NOTE! This Arduino Battery Capacity Tester has been updated!
See the new, more general, improved and still simplified version of the New Battery Capacity Tester here!
To automate the testing of camera batteries and to make the tests repeatable I came up with a small circuit controlled by a Arduino microcontroller – you can see the battery capacity tester circuit on the left. (If anyone is interested I can put up the Arduino program that controls it.) I have used this on my tests of camera batteries – check them out!
Someone was! 🙂 (Interested in the Arduino program!) Link at the bottom of this post! The program outputs measurements to the serial monitor. I just copy it from there to Excel and do the calculations and graphics in Excel.
After some consideration about the measurement process I decided to try to approximate the real world picture-taking – but I also wanted a repeatable and reasonable easy and quick way of comparing different batteries. The circuit I decided on can handle the three most common batteries: 1.2 V NiMh, 3.7 and 7.4 V Li-ion by changing the load resistor. I wanted the load to mimic the actual taking of pictures by applying the load for a number of shorter times – like taking pictures.
For the 3.7 V Li-ion batteries on test here I decided that, as the battery according to Canon should give about 300 pictures, I would apply the load in around 300 short intervals. That ideally translated to a 5.2 ohm resistor giving around 500 mA load for 16 seconds each. Settled for a more standard resistor of 5.6 ohm. The load in this case is around 2.5 watts so use an appropriate resistor – with higher rating unless you want it to get very hot! 🙂 I also decided to let the battery “catch its breath” for 16 seconds between each “picture” – again mimicking (very oversimplified) the real world behaviour while keeping the testing time down. Initially I wanted to follow a “real” standard like the CIPA one – but it was much to complicated for me and would involve far too much manual work. More to read about battery measurement in the CIPA document – but be warned it is very technical!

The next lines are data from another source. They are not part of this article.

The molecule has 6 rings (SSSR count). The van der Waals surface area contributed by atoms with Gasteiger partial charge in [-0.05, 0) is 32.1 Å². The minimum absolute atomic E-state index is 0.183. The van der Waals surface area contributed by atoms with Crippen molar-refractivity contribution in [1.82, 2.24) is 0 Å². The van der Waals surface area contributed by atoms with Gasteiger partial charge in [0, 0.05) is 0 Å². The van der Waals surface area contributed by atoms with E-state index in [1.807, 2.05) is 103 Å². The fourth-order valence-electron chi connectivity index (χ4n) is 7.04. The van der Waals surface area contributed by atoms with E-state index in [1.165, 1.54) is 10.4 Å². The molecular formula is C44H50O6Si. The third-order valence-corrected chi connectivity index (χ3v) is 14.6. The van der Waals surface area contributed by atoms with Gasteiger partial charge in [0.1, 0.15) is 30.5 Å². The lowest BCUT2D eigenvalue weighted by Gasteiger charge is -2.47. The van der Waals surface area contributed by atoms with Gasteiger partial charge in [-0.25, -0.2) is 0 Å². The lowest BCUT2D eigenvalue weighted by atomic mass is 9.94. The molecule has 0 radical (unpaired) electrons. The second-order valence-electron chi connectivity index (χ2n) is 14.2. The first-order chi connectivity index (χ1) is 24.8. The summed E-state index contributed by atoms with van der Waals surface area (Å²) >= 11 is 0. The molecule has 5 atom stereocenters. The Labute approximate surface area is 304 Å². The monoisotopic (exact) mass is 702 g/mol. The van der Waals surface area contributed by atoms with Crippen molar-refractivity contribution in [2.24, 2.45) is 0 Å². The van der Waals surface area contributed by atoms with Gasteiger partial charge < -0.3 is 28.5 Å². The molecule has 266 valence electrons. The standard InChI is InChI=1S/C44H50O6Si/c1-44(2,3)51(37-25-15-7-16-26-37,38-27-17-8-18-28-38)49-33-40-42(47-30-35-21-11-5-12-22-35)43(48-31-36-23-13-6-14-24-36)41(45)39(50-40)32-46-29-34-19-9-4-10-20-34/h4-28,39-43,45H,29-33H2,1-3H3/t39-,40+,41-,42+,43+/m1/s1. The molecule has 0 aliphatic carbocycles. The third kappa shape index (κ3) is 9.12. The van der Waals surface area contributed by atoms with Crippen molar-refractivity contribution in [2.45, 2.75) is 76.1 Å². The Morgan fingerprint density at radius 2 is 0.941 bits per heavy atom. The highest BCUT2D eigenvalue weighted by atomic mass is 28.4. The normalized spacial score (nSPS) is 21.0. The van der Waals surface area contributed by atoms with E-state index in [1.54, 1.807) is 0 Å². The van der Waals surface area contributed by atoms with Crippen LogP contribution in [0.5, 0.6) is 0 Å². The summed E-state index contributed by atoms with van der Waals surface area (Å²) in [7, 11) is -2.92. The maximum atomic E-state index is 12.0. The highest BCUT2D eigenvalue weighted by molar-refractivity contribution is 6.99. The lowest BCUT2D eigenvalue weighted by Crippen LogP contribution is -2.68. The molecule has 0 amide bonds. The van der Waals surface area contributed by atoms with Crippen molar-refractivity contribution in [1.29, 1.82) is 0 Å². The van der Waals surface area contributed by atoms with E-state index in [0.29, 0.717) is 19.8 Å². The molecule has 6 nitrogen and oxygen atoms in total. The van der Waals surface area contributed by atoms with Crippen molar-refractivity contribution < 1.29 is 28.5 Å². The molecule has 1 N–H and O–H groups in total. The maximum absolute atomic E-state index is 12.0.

PEPs This 16 second 5.6 ohm load followed by a 16 second rest period just had to have a name so I called it Photoman Equivalent Picture samples (PEPs) – cool eh? 😉 NOTE that this is not real pictures taken but gives a good enough approximation – especially for comparing camera batteries! . The circuit takes into account the resistance of the MOSFET transistor used – just below 0.4 ohm – but it lowers the load a little bit. Running through the whole test takes about 3 hours per battery. Cut off voltage is 3.0 V for Li-ion batteries so that is where I stopped the tests. (This goes well with my Canon S95 that signals empty battery at that voltage.)
mAh My testing method also gives the capacity in mAh under the above “simulated real world picture-taking” conditions. Note that under other (“laboratory”) conditions these batteries can give other mAh capacities – but as I do it the same way in all my tests you can compare the results between the batteries that I test.
Here is a link to the Arduino program: BatteryCapacityTester
NOTE: Right click on the link and select “Save target as…” Due to limitations with WordPress this Arduino source code file has been given the extension “.doc”. After saving this to your disk rename the extension to “.ino”.
Also note that a NEW Battery Capacity Tester with a more general focus for all kinds of batteries can be found here!
As usual if anything goes wrong or gets broken by using this information I am sorry – but all the decisions are yours!